How to procure imagery

For some of the big brands that I’ve mentioned (airlines, department stores) budgets are big, and with this comes an enviable ability to define a core photographic style for their brands. A lot of careful thought and expertise goes into defining this and then engaging the best talent to capture this for them.

Where budget allows, this is my # 1 recommendation every time. Creative, original photography will always be the best way to achieve an imagery style that 100% speaks your brand – because you get to define and create it. You get to dictate the style, the look and feel and when done well, this can be really powerful.

For those of us whose budgets don’t extend this far, there are other options freely available to procure imagery.

Create imagery yourself

Access to good-quality digital cameras is so easy now, with most smartphones boasting resolution around the 12MP range. Added to this, applications like Canva give you the ability to create your own graphics for pretty much anything, be it printed communications or digital media channels.

With a well-defined brand strategy around what type of imagery you brand should use, as well as a core colour palette and typography style, this is a really great option for accessing and producing imagery that consistently communicates your brand. Canva is actually a really, really good tool for brand management. With some good rules in place up-front, and the ability to define these 'rules' through saving your logos, colour palettes and typography choices, you can create and maintain consistency across all of your marketing touchpoints - a key component of good management.

Stock Imagery

As a branding professional, this is without doubt the best and worst tool at my disposal. It’s the best tool when I have total control over the selection, and the worst tool when it’s fallen into the wrong hands! (generally my clients who get a bit excited).

I highly recommend reading the article ‘Dear marketers, stop using generic stock images’, which sums up my conundrum perfectly. ("Why spend hours crafting a lovely blog post only to litter it with pictures of strangers in suits smiling at each other?").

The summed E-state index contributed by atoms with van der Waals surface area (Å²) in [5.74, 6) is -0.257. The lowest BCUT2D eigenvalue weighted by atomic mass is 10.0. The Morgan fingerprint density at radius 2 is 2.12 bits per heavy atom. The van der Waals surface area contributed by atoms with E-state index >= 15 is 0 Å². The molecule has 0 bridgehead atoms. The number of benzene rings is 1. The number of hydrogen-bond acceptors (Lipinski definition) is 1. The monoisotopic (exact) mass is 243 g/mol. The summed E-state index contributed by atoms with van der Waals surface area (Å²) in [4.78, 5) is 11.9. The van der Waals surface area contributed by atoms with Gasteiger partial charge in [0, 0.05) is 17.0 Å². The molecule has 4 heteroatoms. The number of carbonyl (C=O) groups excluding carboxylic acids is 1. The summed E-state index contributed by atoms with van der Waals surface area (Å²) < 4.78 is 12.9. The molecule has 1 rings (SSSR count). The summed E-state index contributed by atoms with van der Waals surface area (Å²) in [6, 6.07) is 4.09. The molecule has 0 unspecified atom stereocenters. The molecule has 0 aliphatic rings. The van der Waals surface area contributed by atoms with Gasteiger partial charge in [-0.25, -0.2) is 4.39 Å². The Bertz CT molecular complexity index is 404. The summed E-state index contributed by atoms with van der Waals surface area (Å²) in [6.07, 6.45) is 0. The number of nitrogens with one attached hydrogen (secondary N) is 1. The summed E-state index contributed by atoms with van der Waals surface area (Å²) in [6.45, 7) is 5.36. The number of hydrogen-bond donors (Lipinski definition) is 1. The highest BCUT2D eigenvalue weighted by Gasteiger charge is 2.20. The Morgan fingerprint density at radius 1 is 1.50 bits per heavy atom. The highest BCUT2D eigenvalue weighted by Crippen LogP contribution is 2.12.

There is a very definite art to selecting the right stock imagery. When done well, it’s a cost-effective way to procure imagery for your branded communications. When done poorly, it can do tangible damage to your brand. In short, proceed with caution, think very carefully before you purchase and above all, remember your sense of good taste.

8 things to bear in mind when choosing stock imagery

Full disclosure from me: 95% of all imagery I use is stock imagery. So how do I make it work?

1. If there are people in your images, do they look like people that you or I would personally know? Nothing screams ‘stock photo’ like a stupidly good looking person pretending to be a corporate/retiree/dad/[insert desired talent here]. No – it’s just a model that has been hired for the shoot and you are convincing nobody. Discard accordingly.

This is what 'young corporate man smiling' finds you in  Shutterstock

This is what 'young corporate man smiling' finds you in Shutterstock

2. If they look like someone you or I would know, are they doing something that you or I would do? Don't be tempted by cliche; hitting your audience over the head with your message is never the best way to communicate.